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At least two major banks have predicted that ratings agencies will lower Italy's sovereign credit rating to just one level above "junk" status.
Italy is at loggerheads with European commissioners over a proposed budget that would increase the country's deficit to 2.4 percent of annual economic output during 2019. The country's populist and partly right-wing coalition want the fiscal blow out in order to make good on pre-election pledges.
Brussels has rejected the plan, citing Italy's already huge debt pile. The clash has roiled markets, sending the yield spread between Italian and German 10-year benchmark bonds to a fresh five-and-a-half year high. Shares of the country's banking sector were also down 5 percent at one stage during Friday's session.
The uncertainty comes as two of the three major ratings agencies are readying reviews for Italy's sovereign credit rating, which currently sits at "BBB." S&P will decide on Friday October 26 while Moody's has said it will conclude its review before the end of the month.
Standard Chartered's rate strategist, John Davies, said Friday that his bank expected to see a one notch ratings downgrade. That would take Italy to just one level above a "junk" rating which would trigger forced selling of Italian assets. A ratings downgrade essentially means that analysts are telling clients that it has become riskier to lend money to that particular government and it often leads to a sell-off in those bond markets.
"The ratings agency induced pressure by the market will force Italy to back down," Davies said by phone Friday.
The strategist added that should Italy eventually bend to Brussels, this would "calm current nerves" and bring Italian yields lower. Davies warned however that the market won't bring yields all the way to levels last seen in May, before the political spat began.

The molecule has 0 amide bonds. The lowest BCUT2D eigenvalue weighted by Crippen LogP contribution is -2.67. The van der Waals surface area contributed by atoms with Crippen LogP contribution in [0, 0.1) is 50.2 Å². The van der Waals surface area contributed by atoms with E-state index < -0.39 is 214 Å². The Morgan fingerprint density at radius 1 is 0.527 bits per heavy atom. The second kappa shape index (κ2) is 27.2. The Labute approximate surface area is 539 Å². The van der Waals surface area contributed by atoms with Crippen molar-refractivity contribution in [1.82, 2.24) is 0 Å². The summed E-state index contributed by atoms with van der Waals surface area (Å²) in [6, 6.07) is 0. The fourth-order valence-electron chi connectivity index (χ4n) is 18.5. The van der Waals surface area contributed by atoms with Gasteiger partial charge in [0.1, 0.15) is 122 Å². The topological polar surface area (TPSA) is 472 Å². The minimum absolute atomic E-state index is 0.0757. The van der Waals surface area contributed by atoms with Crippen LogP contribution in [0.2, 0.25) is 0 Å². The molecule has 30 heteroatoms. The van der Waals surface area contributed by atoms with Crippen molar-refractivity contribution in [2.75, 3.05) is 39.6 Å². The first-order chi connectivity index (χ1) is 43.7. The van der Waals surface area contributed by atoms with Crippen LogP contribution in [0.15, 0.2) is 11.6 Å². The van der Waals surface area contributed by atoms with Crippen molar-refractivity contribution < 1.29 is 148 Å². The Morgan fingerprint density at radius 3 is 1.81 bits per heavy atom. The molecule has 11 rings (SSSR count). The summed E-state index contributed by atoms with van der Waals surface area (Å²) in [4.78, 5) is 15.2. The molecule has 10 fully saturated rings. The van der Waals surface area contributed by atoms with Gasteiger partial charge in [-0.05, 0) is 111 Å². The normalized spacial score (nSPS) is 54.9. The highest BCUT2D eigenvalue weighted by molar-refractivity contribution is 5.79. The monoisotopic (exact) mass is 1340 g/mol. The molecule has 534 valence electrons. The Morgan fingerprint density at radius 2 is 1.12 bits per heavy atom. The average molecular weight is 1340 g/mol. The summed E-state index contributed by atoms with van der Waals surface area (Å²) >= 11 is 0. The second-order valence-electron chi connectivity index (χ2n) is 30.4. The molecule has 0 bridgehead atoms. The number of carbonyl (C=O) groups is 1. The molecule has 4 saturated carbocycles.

"The market will still be looking at an Italy with a much less predictable government and a lower credit rating against a backdrop of fading ECB (European Central Bank) QE (quantitative easing) purchases," he added.
UBS is another bank predicting a ratings downgrade for Italy.
In a note Friday, the Swiss bank said its base-case scenario is for both S&P and Moody's to issue a one-notch downgrade, while tagging on a "stable outlook."
It said should such an outcome materialize, the spread between 10-year Italian and German debt — which is used as a fear gauge for euro zone troubles — should retreat from around 330 basis points back into a 250 to 300 range.
As the Italy budget row has continued, euro zone money markets have lowered their expectation that the European Central Bank will raise rates in September next year.
That month is seen as the first possible date that the ECB will raise rates after the bank themselves stated that there would be no change through the summer of next year.
The difference between the overnight bank-to-bank interest rate for the euro zone (Eonia) and its forward rates is now pricing a 75 percent chance that the ECB will raise its deposit rate by 10 basis points in September 2019. The markets had previously priced the September move in at 100 percent and, in effect now see only a 15-basis point rise in the deposit rate facility during all of 2019.
The deposit rate facility, which banks can use to make overnight deposits with the Eurosystem, currently stands at -0.4 percent. It is expected that when the ECB starts to raise rates, it will be this key rate that is raised first.
Standard Chartered's John Davies said while the change in pricing of the ECB rate trajectory is small, it is almost wholly related to the political spat over Rome's spending plans.
"The fact that the market is prepared to question it, shows how Italy can affect the market," he said.
European Central Bank president and Italian national, Mario Draghi, is poised to step down from his role at the end of October 2019.